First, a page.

D-Day + Two Years

Diagnosis day, it’s here again. Some days reach the level you don’t even have to say what it is. Birthdays. Holidays. Anniversaries. But not all of those anniversaries are good things. Some of them are reminders of the world turning upside down. Realizing that nothing would ever be the same. A total change in your perspective, in your life.

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A Year Like No Other

This time last year, I was being admitted to ORMC and being prepped for surgery for an “abscess.” Twenty-one days later, most of which I had spent barely conscious at ORMC and then Emory Midtown, I had been diagnosed with Sweet’s Syndrome. It was yet another condition I, my family, and most of my medical team had never heard of. Thankfully, we were at a hospital where someone had seen it before (which is a huge feat given only a few hundred cases have ever been documented). Even after I made it home, I faced the worst depression I’ve ever endured, being unable to walk or care for myself, and continuing pain. Eventually I graduated from the wheelchair to a cane. I was able to drive again. And now I’m able to walk unassisted again.
 
Me with my wife and parents following dinner on the one year anniversary of my hospitalization leading to a diagnosis of Sweet’s Syndrome.
It has been an incredibly long year, but I am grateful for how it has brought me together with my caregivers (especially Nikki). I am grateful for caring nurses that went to extraordinary lengths (including learning the Charleston) to assist in my recovery. I never want to go through it again. But I am glad for the things I learned through the process.
 
Tonight, I went to dinner with Nikki, Mom, and Dad. We had fun. I drove us there. I walked in by myself. I ate something other than grits (which was basically the only thing I ate from August through October). And I am humbled by how blessed I am.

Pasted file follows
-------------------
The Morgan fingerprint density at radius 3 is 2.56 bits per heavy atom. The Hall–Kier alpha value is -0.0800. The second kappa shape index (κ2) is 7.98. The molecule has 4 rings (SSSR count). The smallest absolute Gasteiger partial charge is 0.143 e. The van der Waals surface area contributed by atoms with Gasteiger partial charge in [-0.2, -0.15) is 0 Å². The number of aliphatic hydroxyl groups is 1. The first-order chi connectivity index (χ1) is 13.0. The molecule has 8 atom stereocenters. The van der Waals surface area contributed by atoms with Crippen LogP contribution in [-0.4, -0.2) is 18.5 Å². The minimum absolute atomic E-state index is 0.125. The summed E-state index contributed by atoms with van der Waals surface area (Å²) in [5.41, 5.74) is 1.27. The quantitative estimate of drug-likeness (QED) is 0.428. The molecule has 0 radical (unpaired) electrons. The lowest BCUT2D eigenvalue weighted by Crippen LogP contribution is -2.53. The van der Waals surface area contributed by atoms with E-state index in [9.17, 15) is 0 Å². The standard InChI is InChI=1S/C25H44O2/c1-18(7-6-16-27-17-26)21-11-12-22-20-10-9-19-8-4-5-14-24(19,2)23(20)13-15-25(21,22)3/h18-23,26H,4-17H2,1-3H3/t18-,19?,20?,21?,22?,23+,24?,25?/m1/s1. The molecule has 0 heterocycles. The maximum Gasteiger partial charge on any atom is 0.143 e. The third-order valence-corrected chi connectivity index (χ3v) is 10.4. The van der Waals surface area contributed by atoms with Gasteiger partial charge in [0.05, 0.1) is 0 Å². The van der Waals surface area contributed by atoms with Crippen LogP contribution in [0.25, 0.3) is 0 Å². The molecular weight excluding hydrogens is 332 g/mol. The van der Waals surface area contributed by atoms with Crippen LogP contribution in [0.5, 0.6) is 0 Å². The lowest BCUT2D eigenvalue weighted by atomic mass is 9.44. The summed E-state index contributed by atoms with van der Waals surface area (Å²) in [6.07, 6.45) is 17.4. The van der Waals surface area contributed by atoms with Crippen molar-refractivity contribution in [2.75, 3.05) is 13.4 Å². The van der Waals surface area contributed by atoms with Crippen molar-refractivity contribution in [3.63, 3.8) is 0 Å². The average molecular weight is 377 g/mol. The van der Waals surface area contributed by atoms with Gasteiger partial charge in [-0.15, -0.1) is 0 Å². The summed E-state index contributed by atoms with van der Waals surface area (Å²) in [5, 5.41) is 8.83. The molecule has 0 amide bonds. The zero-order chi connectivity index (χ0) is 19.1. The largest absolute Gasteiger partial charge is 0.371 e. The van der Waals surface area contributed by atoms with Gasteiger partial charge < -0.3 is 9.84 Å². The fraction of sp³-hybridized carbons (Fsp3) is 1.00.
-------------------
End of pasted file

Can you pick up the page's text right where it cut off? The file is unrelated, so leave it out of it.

A New Chapter

Well, now that all of my students have been told, it is time to announce it to the world. This Friday, September 19th, will be my last day as an Academic Advisor at the Georgia College Center for Student Success. I’ve spent the last week and a half madly fitting in as many advising appointments as possible.

The following Monday, I begin my new journey as the Training Specialist with the Georgia College Department of Human Resources. In this job, I will be conducting needs assessments and implement training and development programs for the university, manage initiative implementation, develop training manuals and course materials, and assist with New Employee Orientation.

My time with CSS has been life changing. My fellow advisors have become my family, both figuratively and literally. Leeann and I both started on the same day, shared an office, and had our friendship grow to the level where our coworkers referred to us as siblings.

Other friendships developed as well. After our move to Lanier Hall, I joined the “BA Corner”  with Rebecca Miles and Chris Lamphere. Eventually, Chris retired, and Nadirah Mayweather filled his slot.

Beyond that, I met my wife through the job. Nikki had been with the department for five weeks when I joined (she had previously been an advisor housed in the Department of Psychological Science for two years). We met that exciting day in August when I first walked into The Bone House. It took a while, but eventually a friendship, then relationship blossomed.

Beyond my colleagues, it has been a true honor to work with some of the students that have come across my path. Watching them learn, grow, and mature has been an immensely rewarding experience.

Likewise, I am grateful for my own growth and learning experiences over the last three years. The mentors I have had in the department have taught me valuable life lessons and experience. They were standing next to me and behind me on the rough days, and celebrating with me on the good.

Monday starts a new chapter in my life. But I will never forget the events of the chapter that is now drawing to a close. And for those events, lessons, and memories, I will always be grateful.

Poem In Your Pocket Day

Source: University of Pennsylvania, Public Domain

My morning commute (with NPR) has informed me that today is National Poem in your Pocket Day. While this may surprise many, I am a fan of poetry. I thought about posting If by Rudyard Kipling. I thought about The Patriot Pastor by Thomas Buchanan Read. But, I finally settled on one that has been a favorite of mine through the years. 

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